Integrated Amplifiers

Marantz PM6004 Integrated Amplifier and CD6004 CD Player


The Marantz PM6004 Integrated Amplifier and CD6004 CD Player In Use

I used four different albums to evaluate this budget amp and CD player system, starting off with Tom Waits 1980 release Heart attack and Vine. The sound quality of this CD is exceptional for its time with little compression and lots of punch. Focusing on the track Downtown the opening organ notes were clean, no distortion and easy to listen to. Systems that are overly bright will break up and get ugly right off the bat. No such issue was found with the Marantz combo and even when Tom pushes his gravelly vocals hard there was nothing I could find fault with.

After that I switched gears and loaded up the Melvins and their 2006 album (a) Senile Animal. This is an interesting album, not only because it is a clean sounding heavy rock album, but there are two drummers playing most tracks together which is a great test for cohesion at high volumes. And not just because they have fused 2 drum kits together and the band uses both a left handed and a right handed drummers who used complex timings which created detailed and intricate bass lines which can easily blur together. Listing for the details of the drums was easy with the PM6004, albeit the bass was a tad lighter than with my reference amp and the high-hats and cymbals were slightly recessed. This amp would do a good job at taming overly bright speakers.

Moving on to the Violent Femmes second album Hallowed Ground and the opening track Country Death Song. This song recounting the 1862 news story of a Man who took his own life after he succumbed to cabin fever and threw his daughters into a well, a macabre song to say the least. However the redeeming quality is the minimalist arrangement with a focus on the banjo. This song is great for analyzing the attack of the notes from the banjo combined with the emotional vocal delivery by Gordon, of which the Marantz system handled very well. Even at the end, when all the instruments ramp up to a frenzy, all had a distinct space in the sound stage. The light drum beats from Victors simple kit are audible and not lost in all the complex string work.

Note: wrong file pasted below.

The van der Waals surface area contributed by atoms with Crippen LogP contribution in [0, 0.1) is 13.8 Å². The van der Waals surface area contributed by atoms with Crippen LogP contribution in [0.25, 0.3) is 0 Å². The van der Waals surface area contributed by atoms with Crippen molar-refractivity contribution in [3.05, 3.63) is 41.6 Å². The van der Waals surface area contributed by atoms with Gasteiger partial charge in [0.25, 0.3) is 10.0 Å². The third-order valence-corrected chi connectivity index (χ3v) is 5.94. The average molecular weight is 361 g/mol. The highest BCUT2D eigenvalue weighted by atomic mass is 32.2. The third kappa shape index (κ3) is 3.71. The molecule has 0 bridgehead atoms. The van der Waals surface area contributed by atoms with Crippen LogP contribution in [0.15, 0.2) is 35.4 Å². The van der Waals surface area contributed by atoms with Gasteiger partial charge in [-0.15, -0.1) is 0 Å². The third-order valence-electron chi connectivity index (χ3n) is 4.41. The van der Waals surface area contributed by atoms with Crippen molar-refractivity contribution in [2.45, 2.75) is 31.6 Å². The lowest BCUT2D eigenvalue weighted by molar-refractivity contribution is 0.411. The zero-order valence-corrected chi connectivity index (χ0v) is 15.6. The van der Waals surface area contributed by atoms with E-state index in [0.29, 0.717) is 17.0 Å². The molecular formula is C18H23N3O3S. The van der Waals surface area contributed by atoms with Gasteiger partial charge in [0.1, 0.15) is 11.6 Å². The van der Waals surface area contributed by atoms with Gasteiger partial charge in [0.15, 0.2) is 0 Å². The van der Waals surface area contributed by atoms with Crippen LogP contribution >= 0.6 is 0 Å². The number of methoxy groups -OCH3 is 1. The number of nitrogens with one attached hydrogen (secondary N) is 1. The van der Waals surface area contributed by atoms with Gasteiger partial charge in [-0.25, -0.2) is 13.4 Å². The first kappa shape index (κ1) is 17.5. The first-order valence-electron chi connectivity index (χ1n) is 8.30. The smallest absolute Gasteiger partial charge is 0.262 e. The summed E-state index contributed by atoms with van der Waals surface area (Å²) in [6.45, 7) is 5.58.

Which then brought me to my last choice, the third album from Tool Ænima. This album was intentionally recorded to sound ugly at louder volumes as that was the sound Tool was going for and Bob Ludwig nailed it when he mastered this unique sounding progressive metal album. What I like about this album is that it either sounds great or horrible depending on the system and can help identify the sonic signature. If your system is highly detailed and overly analytical it does not sound pleasant and can be fatiguing at high volumes. However in those systems which lean towards a warmer presentation this album can be very enjoyable. And what was interesting with the Marantz system was just how enjoyable the album was at a wide range on the volume dial. Even at low to mid volumes the energy and emotion was easily conveyed. It did ultimately show some ugly artifacts at very loud volume but was not offensive. While the bigger brother the PM8003 was able to drive the difficult Martin Logan Vistas to higher volume without fatigue the lower priced PM6004 was easier to listen to than my media rig (Denon 4308 AVR with Parasound new classic 5250v.2) driving the same speakers.

As the CDP features a USB input I wanted to evaluate the system with both CD and USB (WAV) sources. To create the WAV files I used the excellent and free EAC (Exact Audio Copy) software to create exact audio copies on my Windows PC. These were then transferred to a Lexar 16gb USB stick. As I switched back and forth between the CD version and the WAV version I was unable to notice any difference in sound quality. The detailed imaging and warm presentation found during the CD listening session was unchanged when moving to USB playback. Aside from not being compatible with FLAC files I found the USB input to be a useful addition to the CD6004.


I was curious to hear how the $699 PM6004 held up against the $999 PM8003. Feature wise the PM8003 has the edge with the ability to be used as a pre-amp, power amp or both. A feature that allows it to be more easily integrated into a Home Theater system. When it came to sound the larger PM8003 showed better bass control, more impact and the top end was slightly more detailed.

My reference CDP was the highly regarded Onix XCD-88,which by many accounts, was a great value at $299 in 2005. While it does decode HDCD it does not provide a USB input. Back then USB was not considered for use in HiFi, yet today it is a must have for many audiophiles. While I enjoy the sound from the Onix, it always felt like a rushed product built to a price point. Not so with the CD6004 with its smooth CD drawer, easy to read display and a remote that can control other Marantz components.

Sound wise the Marantz CD6004 was on the warmer side with the Onix having an almost clinical detailed sound in comparison. This was first evident with the Violent Femme's Country Death Song, not noticeable with the banjo presentation but obvious with Gordon's vocals, especially when he strains to put more power and emotion behind his delivery. Where the Marantz's smoother sound really helped was with Tool's Ænima, the title track was less fatiguing at high volumes without sacrificing any of the grit and power that make this song enjoyable.